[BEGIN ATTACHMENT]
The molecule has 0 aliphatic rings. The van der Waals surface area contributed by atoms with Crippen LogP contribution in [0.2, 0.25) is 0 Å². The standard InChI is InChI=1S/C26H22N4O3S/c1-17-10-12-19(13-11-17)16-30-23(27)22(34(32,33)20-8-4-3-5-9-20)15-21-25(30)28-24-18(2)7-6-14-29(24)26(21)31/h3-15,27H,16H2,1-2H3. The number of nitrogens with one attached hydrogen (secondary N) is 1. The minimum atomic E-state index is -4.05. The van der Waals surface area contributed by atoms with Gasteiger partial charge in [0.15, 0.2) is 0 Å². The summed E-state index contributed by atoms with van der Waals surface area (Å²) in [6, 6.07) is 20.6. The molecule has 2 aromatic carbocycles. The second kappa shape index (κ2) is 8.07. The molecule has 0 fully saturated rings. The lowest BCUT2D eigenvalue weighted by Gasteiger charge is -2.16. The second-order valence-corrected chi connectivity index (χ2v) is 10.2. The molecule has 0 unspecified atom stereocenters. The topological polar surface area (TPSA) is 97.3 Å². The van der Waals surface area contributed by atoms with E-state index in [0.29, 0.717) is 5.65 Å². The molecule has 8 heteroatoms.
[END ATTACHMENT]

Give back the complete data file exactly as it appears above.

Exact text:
The molecule has 0 aliphatic rings. The van der Waals surface area contributed by atoms with Crippen LogP contribution in [0.2, 0.25) is 0 Å². The standard InChI is InChI=1S/C26H22N4O3S/c1-17-10-12-19(13-11-17)16-30-23(27)22(34(32,33)20-8-4-3-5-9-20)15-21-25(30)28-24-18(2)7-6-14-29(24)26(21)31/h3-15,27H,16H2,1-2H3. The number of nitrogens with one attached hydrogen (secondary N) is 1. The minimum atomic E-state index is -4.05. The van der Waals surface area contributed by atoms with Gasteiger partial charge in [0.15, 0.2) is 0 Å². The summed E-state index contributed by atoms with van der Waals surface area (Å²) in [6, 6.07) is 20.6. The molecule has 2 aromatic carbocycles. The second kappa shape index (κ2) is 8.07. The molecule has 0 fully saturated rings. The lowest BCUT2D eigenvalue weighted by Gasteiger charge is -2.16. The second-order valence-corrected chi connectivity index (χ2v) is 10.2. The molecule has 0 unspecified atom stereocenters. The topological polar surface area (TPSA) is 97.3 Å². The van der Waals surface area contributed by atoms with E-state index in [0.29, 0.717) is 5.65 Å². The molecule has 8 heteroatoms.